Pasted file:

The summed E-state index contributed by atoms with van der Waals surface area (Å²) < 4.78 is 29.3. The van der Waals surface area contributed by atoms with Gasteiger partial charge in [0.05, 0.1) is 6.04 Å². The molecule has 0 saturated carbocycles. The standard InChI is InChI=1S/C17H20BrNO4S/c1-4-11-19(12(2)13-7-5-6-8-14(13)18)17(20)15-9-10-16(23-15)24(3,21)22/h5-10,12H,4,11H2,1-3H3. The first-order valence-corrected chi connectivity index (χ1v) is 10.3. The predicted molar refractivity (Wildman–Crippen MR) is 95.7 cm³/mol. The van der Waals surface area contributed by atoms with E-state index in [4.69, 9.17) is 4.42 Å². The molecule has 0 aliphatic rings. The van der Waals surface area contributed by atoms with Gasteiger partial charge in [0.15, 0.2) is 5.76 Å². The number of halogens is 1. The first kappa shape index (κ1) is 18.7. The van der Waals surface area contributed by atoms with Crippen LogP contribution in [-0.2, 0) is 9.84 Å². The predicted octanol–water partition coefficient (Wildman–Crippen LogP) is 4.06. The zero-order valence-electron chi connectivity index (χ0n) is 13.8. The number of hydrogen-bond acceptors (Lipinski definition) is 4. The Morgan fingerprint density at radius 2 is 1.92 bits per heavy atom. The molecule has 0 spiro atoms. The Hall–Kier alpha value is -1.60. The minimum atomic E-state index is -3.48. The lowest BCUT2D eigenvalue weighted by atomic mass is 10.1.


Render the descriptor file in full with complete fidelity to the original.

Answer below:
The summed E-state index contributed by atoms with van der Waals surface area (Å²) < 4.78 is 29.3. The van der Waals surface area contributed by atoms with Gasteiger partial charge in [0.05, 0.1) is 6.04 Å². The molecule has 0 saturated carbocycles. The standard InChI is InChI=1S/C17H20BrNO4S/c1-4-11-19(12(2)13-7-5-6-8-14(13)18)17(20)15-9-10-16(23-15)24(3,21)22/h5-10,12H,4,11H2,1-3H3. The first-order valence-corrected chi connectivity index (χ1v) is 10.3. The predicted molar refractivity (Wildman–Crippen MR) is 95.7 cm³/mol. The van der Waals surface area contributed by atoms with E-state index in [4.69, 9.17) is 4.42 Å². The molecule has 0 aliphatic rings. The van der Waals surface area contributed by atoms with Gasteiger partial charge in [0.15, 0.2) is 5.76 Å². The number of halogens is 1. The first kappa shape index (κ1) is 18.7. The van der Waals surface area contributed by atoms with Crippen LogP contribution in [-0.2, 0) is 9.84 Å². The predicted octanol–water partition coefficient (Wildman–Crippen LogP) is 4.06. The zero-order valence-electron chi connectivity index (χ0n) is 13.8. The number of hydrogen-bond acceptors (Lipinski definition) is 4. The Morgan fingerprint density at radius 2 is 1.92 bits per heavy atom. The molecule has 0 spiro atoms. The Hall–Kier alpha value is -1.60. The minimum atomic E-state index is -3.48. The lowest BCUT2D eigenvalue weighted by atomic mass is 10.1.